A similar technique was also employed by Scandinavian Medieval swordsmiths. The Mora knife is today manufactured with a similar technique. Today the traditional crucible steel is seldom used, but the high carbon steel is usually tool steel or stainless steel.[citation needed]

Modern decorative use[edit]

The ancient swordmakers exploited the aesthetic qualities of pattern welded steel. The Vikings in particular were fond of twisting bars of steel around each other, welding the bars together by hammering and then repeating the process with the resulting bars, to create complex patterns in the final steel bar. Two bars twisted in opposite directions created the common chevron pattern. Often, the center of the blade was a core of soft steel, and the edges were solid high carbon steel, similar to the laminates of the Japanese.

The American Bladesmith Society's Master Smith test, for example, requires a 300 layer blade to be forged. Large numbers of layers are generally produced by folding, where a small number of layers are welded together, then the blank is cut in half, stacked, and welded again, with each operation doubling the number of layers. Starting with just two layers, eight folding operations will yield 512 layers in the blank. A blade ground from such a blank will show a grain much like an object cut from a block of wood, with similar random variations in pattern. Some manufactured objects can be re-purposed into pattern welded blanks. "Cable Damascus", forged from high carbon multi-strand cable, is a popular item for bladesmiths to produce, producing a finely grained, twisted pattern, while chainsaw chains produce a pattern of randomly positioned blobs of color.[3][4][5]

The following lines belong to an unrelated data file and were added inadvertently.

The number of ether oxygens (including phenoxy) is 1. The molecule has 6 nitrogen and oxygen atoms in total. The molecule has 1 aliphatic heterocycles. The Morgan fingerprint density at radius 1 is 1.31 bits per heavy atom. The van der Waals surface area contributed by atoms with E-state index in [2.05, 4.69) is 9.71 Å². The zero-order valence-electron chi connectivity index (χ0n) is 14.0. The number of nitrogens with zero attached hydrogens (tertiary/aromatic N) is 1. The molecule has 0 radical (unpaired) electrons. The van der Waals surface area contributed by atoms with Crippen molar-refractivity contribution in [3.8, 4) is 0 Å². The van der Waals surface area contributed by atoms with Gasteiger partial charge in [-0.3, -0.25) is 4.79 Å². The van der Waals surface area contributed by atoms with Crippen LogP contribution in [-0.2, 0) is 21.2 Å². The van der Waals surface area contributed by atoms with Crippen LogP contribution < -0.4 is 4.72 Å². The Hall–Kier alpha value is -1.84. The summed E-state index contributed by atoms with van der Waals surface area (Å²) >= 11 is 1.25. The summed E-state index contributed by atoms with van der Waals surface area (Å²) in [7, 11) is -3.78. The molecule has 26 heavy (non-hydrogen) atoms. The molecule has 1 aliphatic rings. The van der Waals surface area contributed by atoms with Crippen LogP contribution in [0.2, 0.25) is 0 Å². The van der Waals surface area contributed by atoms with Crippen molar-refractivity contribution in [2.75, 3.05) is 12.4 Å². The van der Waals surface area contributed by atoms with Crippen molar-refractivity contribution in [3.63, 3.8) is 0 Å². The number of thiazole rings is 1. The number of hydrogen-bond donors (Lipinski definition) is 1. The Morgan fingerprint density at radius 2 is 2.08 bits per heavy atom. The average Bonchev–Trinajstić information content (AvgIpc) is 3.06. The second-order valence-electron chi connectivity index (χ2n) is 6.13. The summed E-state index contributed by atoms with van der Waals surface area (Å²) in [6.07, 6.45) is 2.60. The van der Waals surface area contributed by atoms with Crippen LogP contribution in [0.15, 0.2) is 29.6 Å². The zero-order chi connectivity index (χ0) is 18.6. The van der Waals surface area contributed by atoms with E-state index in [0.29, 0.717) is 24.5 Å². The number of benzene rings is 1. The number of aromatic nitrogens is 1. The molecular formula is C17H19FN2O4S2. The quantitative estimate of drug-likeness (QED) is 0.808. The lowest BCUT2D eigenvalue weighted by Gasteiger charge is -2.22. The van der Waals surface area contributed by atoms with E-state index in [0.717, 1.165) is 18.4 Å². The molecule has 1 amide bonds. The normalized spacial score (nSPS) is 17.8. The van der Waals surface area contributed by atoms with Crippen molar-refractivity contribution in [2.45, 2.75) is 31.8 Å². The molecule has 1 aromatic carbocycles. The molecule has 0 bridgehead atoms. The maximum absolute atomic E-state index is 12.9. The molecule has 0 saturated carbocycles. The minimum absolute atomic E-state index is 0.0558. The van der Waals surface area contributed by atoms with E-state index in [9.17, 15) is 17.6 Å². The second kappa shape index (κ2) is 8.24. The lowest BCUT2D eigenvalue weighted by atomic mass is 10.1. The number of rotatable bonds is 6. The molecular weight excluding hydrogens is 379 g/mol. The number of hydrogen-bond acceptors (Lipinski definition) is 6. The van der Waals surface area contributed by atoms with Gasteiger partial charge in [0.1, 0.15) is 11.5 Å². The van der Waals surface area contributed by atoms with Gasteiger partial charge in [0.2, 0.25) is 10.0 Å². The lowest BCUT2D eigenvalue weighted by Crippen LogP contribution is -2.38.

Some modern bladesmiths have taken pattern welding to new heights, with elaborate applications of traditional pattern welding techniques, as well as with new technology. A layered billet of steel rods with the blade blank cut perpendicular to the layers can also produce some spectacular patterns, including mosaics or even writing. Powder metallurgy allows alloys that would not normally be compatible to be combined into solid bars. Different treatments of the steel after it is ground and polished, such as bluing, etching, or various other chemical surface treatments that react differently to the different metals used can create bright, high-contrast finishes on the steel. Some master smiths go as far as to use techniques such as electrical discharge machining to cut interlocking patterns out of different steels, fit them together, then weld the resulting assembly into a solid block of steel.[5][6]

See also[edit]

References[edit]

  1. ^ a b c John D. Verhoeven (2002). Materials Technology. steel research 73 no. 8 http://www.mse.iastate.edu/fileadmin/www.mse.iastate.edu/static/files/verhoeven/steelresearchsize2.pdf |url= missing title (help). 
  2. ^ a b Ian G. Peirce, Ewart Oakeshott. Swords of the Viking Age. p. 145. 
  3. ^ Goddard, Wayne (2000). The Wonder of Knifemaking. Krause. pp. 107–120. ISBN 978-0-87341-798-3. 
  4. ^ Ed Caffery. "Damascus Pictoral". 
  5. ^ a b Ed Caffery. "Bits of Steel". 
  6. ^ Don Fogg. "Damascus". 

Sources[edit]